The fortunate president
Anti-Fujimorismo achieves an unlikely victory for an economic liberal
IT COULD hardly have been closer. As the final votes were counted in the run-off ballot for Peru’s presidency, Pedro Pablo Kuczynski, a liberal economist, seemed to have defeated Keiko Fujimori by just 39,000 out of almost 18m votes, a margin of 0.2%. After months in which Ms Fujimori had led opinion polls, this was a surprising reversal. It shows how deeply divided Peru is about the legacy of Ms Fujimori’s father, Alberto, who ruled it as an autocrat from 1990 to 2000; he is serving long prison terms for corruption and complicity in human-rights abuses.
With such a narrow mandate, Mr Kuczynski’s first task when he takes office on July 28th will be to show that he can govern a country facing an economic slowdown and characterised by frequent social conflicts. It helps that he has few real policy differences with Ms Fujimori.
Fortune smiled on Mr Kuczynski throughout the race, with the force of the Andean sun. He was an unlikely victor. At 77, he is among the oldest presidential-election winners in Latin American history.
He has alternated periods as an official in Peru—manager of the Central Bank in the 1960s, mining minister in the 1980s and economy and prime minister in the early 2000s—with long stints abroad: he studied at Oxford and Princeton, and worked at the World Bank and as a businessman and banker in the United States. His hired campaign guru resigned in despair at the candidate’s lack of political instincts.
In February Mr Kuczynski’s support in the opinion polls was 9% and falling. His chance came when the electoral authority disqualified two other candidates on technicalities. In the first ballot in April, he won just 21% of the vote, well behind Ms Fujimori’s 40%. A week before the run-off vote on June 5th Ms Fujimori led by five points.
In the end strong anti-Fujimori sentiment brought Mr Kuczynski his razor-thin victory. Ms Fujimori is an effective grass-roots campaigner. She built on her father’s support among the poor, who remember his crushing of hyperinflation and terrorism, and his opening of schools and health clinics. But the other half of Peru abhors Fujimorismo, seeing it as the legacy of a corrupt dictatorship.
Wind at his back
The two candidates broadly agreed on maintaining the free-market policies that have helped turn Peru into the fastest-growing of Latin America’s larger economies in this century. But that will not make Mr Kuczynski’s task much easier. Popular Force won 73 of the 130 seats in Peru’s congressional election, also in April; the new president’s party has only 18. Ms Mendoza’s party was interested only in stopping Ms Fujimori, not in helping Mr Kuczynski.
With the mining boom of the 2000s fading, annual GDP growth has slowed, to 2.8% during the past two years. That is still healthy by regional standards. And growth might edge up in 2016, thanks to rising copper output from new mines. But labour-intensive industries, such as construction and manufacturing, are in recession.
Mr Kuczynski’s plan to stimulate the economy focuses on tax cuts and public investment, especially in drinking water, sanitation and health care. His economic adviser, Alfredo Thorne, proposes to cut value-added tax from 18% to 15% and grant big companies a tax break on reinvestment. He says this will pay for itself by curbing evasion and encouraging Peru’s vast array of informal businesses to go legal. He wants to promote formal jobs by cutting severance pay, replacing it with unemployment insurance for new hires.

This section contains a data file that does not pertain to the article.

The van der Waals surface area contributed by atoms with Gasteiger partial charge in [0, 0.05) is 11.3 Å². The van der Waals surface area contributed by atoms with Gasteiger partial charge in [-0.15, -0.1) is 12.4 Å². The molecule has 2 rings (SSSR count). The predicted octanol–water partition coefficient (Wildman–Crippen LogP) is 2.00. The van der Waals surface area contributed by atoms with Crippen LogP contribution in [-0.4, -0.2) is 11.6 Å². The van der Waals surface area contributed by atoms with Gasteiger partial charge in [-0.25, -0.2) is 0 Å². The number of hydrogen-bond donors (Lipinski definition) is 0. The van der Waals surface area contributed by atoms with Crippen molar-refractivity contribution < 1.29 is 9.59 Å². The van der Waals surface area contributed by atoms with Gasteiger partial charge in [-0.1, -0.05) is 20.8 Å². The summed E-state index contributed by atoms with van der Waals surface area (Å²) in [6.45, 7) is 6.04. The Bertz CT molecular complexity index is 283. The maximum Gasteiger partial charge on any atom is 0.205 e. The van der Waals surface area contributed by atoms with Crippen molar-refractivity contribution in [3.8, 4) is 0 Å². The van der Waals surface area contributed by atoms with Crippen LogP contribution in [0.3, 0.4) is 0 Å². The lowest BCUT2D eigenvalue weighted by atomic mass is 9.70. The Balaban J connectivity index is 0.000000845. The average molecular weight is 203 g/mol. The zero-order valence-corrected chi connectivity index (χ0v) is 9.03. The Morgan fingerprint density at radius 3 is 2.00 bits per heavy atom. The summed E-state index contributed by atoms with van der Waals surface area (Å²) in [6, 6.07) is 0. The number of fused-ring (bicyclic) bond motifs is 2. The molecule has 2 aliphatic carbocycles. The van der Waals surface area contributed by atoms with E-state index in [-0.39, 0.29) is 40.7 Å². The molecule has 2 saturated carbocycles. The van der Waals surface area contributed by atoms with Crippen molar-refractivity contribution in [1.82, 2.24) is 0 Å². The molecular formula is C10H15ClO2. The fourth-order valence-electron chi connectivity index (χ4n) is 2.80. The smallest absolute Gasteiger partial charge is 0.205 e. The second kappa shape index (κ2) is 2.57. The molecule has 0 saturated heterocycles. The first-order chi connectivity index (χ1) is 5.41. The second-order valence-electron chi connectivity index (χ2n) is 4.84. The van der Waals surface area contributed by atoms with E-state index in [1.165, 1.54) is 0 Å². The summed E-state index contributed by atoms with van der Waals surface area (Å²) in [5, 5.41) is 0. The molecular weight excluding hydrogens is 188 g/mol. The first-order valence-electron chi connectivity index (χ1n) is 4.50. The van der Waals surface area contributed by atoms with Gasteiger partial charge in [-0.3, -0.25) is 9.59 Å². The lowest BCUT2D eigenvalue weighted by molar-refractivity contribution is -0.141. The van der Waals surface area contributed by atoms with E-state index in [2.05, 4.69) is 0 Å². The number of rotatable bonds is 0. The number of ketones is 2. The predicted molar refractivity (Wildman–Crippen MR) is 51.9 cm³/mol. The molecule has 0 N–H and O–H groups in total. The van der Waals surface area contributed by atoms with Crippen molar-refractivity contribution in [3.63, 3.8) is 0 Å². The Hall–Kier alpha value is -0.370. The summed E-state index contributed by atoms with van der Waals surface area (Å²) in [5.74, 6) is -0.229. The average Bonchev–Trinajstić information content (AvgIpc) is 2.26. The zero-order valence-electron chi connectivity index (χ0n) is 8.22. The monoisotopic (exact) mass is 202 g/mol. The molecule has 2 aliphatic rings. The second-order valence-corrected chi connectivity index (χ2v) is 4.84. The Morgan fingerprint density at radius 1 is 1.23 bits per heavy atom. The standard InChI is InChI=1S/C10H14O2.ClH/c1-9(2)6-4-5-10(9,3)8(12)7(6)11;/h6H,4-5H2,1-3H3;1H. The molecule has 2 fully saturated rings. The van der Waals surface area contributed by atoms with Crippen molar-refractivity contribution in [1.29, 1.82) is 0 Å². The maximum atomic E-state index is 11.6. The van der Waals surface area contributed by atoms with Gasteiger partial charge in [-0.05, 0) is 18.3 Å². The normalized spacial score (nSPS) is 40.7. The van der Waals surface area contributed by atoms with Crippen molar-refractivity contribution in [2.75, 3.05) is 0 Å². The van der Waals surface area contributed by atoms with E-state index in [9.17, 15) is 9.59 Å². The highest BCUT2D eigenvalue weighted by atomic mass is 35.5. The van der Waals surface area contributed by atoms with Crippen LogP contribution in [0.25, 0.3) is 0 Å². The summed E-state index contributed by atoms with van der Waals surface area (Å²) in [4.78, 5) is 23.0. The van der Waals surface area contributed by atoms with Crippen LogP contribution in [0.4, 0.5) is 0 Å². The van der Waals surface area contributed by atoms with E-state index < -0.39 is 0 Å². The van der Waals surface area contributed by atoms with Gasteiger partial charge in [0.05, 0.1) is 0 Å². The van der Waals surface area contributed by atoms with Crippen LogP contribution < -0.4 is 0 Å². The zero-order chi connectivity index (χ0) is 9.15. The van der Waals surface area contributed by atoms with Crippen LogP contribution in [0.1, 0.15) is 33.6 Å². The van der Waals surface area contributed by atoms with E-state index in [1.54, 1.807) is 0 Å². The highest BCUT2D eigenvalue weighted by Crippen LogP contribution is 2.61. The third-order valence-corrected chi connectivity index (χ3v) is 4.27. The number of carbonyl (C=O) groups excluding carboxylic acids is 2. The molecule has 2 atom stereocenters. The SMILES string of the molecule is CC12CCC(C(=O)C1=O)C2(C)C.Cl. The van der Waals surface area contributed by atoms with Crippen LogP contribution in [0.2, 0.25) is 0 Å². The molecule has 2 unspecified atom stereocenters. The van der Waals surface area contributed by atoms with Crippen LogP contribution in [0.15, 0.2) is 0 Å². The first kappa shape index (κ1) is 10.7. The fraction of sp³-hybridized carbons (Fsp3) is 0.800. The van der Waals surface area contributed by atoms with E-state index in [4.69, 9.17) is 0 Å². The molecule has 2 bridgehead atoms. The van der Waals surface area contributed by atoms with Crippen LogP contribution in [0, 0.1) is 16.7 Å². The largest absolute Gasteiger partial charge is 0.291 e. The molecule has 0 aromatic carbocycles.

Mr Kuczynski plans to run a fiscal deficit of up to 3% of GDP; because Peru’s public debt is low and its credit rating strong, this can easily be financed, he says. Tax revenue would increase and the budget would be in balance by 2021, he argues. Others think the plan threatens economic stability.
“It’s very risky to go for such a big deficit when the results of tax cuts and formalisation are very uncertain,” says Elmer Cuba, Ms Fujimori’s economic adviser.
Another goal is to free up some $22 billion in investment in mining and energy projects stalled by local opposition. The new team proposes to raise public investment in the affected areas. It also needs to build on the efforts of Ollanta Humala, the outgoing president, to improve education, health and social protection. The other big issue is rising crime. Mr Kuczynski’s security adviser, Gino Costa, wants to reform the national police, boosting its intelligence branch and integrating its operations more closely with municipal forces.
Mr Kuczynski’s prospects turn partly on whether he can strike a deal with Popular Force on issues requiring legislation, such as taxes and reform of municipal water companies. The price of that might be to pardon Mr Fujimori, or at least grant him house arrest. That would be controversial. Carlos Bruce, a congressman in Mr Kuczynski’s party, says the new president might offer Ms Fujimori’s party cabinet posts.
For Ms Fujimori, a second narrow defeat will be hard to swallow. In 2011 Mr Humala, a former army officer running on a centre-left platform, beat her by three percentage points.
This time she took more care to distance herself from her father, to no avail. Fujimorismo will not vanish, but it might split. Oddly, Ms Fujimori’s brother Kenji, a congressman, failed to vote for her.
Peru is not easy to govern. Mr Humala will leave office isolated and unpopular. Ms Fujimori’s criticism of Mr Kuczynski’s team as elitist technocrats, out of touch with Peruvian life, carried much truth. Unless he finds some skilful political operators, fortune may cease to smile on him.